Take Abu al-Abbas, commander of the largest Salafi force inside the Popular Resistance, which backs the Yemeni government. For three years his fighters have been armed and paid for by Saudi Arabia and the UAE.

But last month he was designated  an al-Qaeda  and Islamic State supporter by Saudi, its Gulf allies, Qatar and the US in a move which threatens to split the fragile pro-government alliance.



Abu al-Abbas, real name Adil Abduh Fari, interviewed in December 2016 (screengrab) The incident indicates the delicate interests which bind together partners within the conflict – and nowhere is this more evident than with the role of al-Qaeda on the battlefield.

Take Abu al-Abbas, commander of the largest Salafi force inside the Popular Resistance, which backs the Yemeni government. For three years his fighters have been armed and paid for by Saudi Arabia and the UAE.

But last month he was designated  an al-Qaeda  and Islamic State supporter by Saudi, its Gulf allies, Qatar and the US in a move which threatens to split the fragile pro-government alliance.



Abu al-Abbas, real name Adil Abduh Fari, interviewed in December 2016 (screengrab) The incident indicates the delicate interests which bind together partners within the conflict – and nowhere is this more evident than with the role of al-Qaeda on the battlefield.

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Surrounding this small group are hundreds of men and women who have struggled through the snow to meet in the quiet Midlands market town of Nuneaton and march in protest; skinheads chant “I’m England till I die”; football casuals with black hoods pulled over their brows, their faces obscured by masks, make last minute arrangements on their mobile phones; organisers stand unnervingly at the edges, arms behind their backs, silent, statuesque.

Someone shouts “No Surrender to the Taliban” to the tune of “Give Me Joy in My Heart”. Another, clutching a half drunk pint, despite the fact that it’s barely 11am, screams: “We Want Our Country Back” to the tune of ‘La Donna è Mobile’. Every few minutes the crowd break into the EDL’s unofficial anthem, ‘We’re Coming Down the Road’ by a sympathetic punk band called Alex and the Bandits. Nuneaton’s bewildered Saturday morning Christmas shoppers look on confused. Who are these people?

WHEN Islamabad's ambassador to Washington, Husain Haqqani, lectured army officers last month at Pakistan's National Defence University, he asked the assembled colonels whom they regarded as the greatest enemy. A third of them named America—with which Pakistan supposedly has a military alliance.

That alliance was already turbulent before a raid by American special forces killed Osama bin Laden on May 2nd. Now it has gone into a tailspin. It was an embarrassment for Pakistanis that bin Laden was living in northern Pakistan and that the Americans went in to kill him without telling them—and undetected. Now it emerges that Pakistani authorities have arrested several local informers who had watched bin Laden's compound for the CIA ahead of the raid. According to a Pakistani source, the arrests include a former army officer, a doctor who had been with the army medical corps. The army is enraged that the CIA has developed an independent spy network in the country.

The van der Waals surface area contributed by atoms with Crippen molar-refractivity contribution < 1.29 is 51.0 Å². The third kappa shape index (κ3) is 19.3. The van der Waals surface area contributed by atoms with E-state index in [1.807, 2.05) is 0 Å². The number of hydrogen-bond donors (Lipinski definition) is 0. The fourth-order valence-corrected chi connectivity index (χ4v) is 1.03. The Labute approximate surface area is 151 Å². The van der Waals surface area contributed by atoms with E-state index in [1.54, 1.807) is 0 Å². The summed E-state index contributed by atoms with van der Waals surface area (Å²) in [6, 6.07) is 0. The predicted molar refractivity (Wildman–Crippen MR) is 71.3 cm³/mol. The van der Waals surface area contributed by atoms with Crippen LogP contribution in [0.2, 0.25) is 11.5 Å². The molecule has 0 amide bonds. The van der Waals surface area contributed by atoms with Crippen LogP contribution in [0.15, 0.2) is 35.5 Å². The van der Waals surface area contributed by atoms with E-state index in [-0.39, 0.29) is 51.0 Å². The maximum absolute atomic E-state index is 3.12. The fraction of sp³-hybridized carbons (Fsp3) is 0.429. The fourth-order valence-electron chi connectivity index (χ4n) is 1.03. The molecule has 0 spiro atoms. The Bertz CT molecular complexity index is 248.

The arrests come at a time when America badly wants Pakistani co-operation in killing or capturing the remainder of al-Qaeda in the country—including, presumably, Ayman al-Zawahiri, its new leader. The group is struggling to cope with the death of bin Laden and with the American seizure of huge amounts of information on its workings.

Take Abu al-Abbas, commander of the largest Salafi force inside the Popular Resistance, which backs the Yemeni government. For three years his fighters have been armed and paid for by Saudi Arabia and the UAE.

But last month he was designated  an al-Qaeda  and Islamic State supporter by Saudi, its Gulf allies, Qatar and the US in a move which threatens to split the fragile pro-government alliance.



Abu al-Abbas, real name Adil Abduh Fari, interviewed in December 2016 (screengrab) The incident indicates the delicate interests which bind together partners within the conflict – and nowhere is this more evident than with the role of al-Qaeda on the battlefield.

Did you know that your web browser is a bit old? Some of the content on this site will not work properly as a result.
Upgrade your browser for a faster, better, and safer web experience.

Surrounding this small group are hundreds of men and women who have struggled through the snow to meet in the quiet Midlands market town of Nuneaton and march in protest; skinheads chant “I’m England till I die”; football casuals with black hoods pulled over their brows, their faces obscured by masks, make last minute arrangements on their mobile phones; organisers stand unnervingly at the edges, arms behind their backs, silent, statuesque.

Someone shouts “No Surrender to the Taliban” to the tune of “Give Me Joy in My Heart”. Another, clutching a half drunk pint, despite the fact that it’s barely 11am, screams: “We Want Our Country Back” to the tune of ‘La Donna è Mobile’. Every few minutes the crowd break into the EDL’s unofficial anthem, ‘We’re Coming Down the Road’ by a sympathetic punk band called Alex and the Bandits. Nuneaton’s bewildered Saturday morning Christmas shoppers look on confused. Who are these people?

The enemy of my enemy is my friend - Wikipedia


My Enemy, My Ally | Memory Alpha | FANDOM powered by Wikia

Posted by 2018 article

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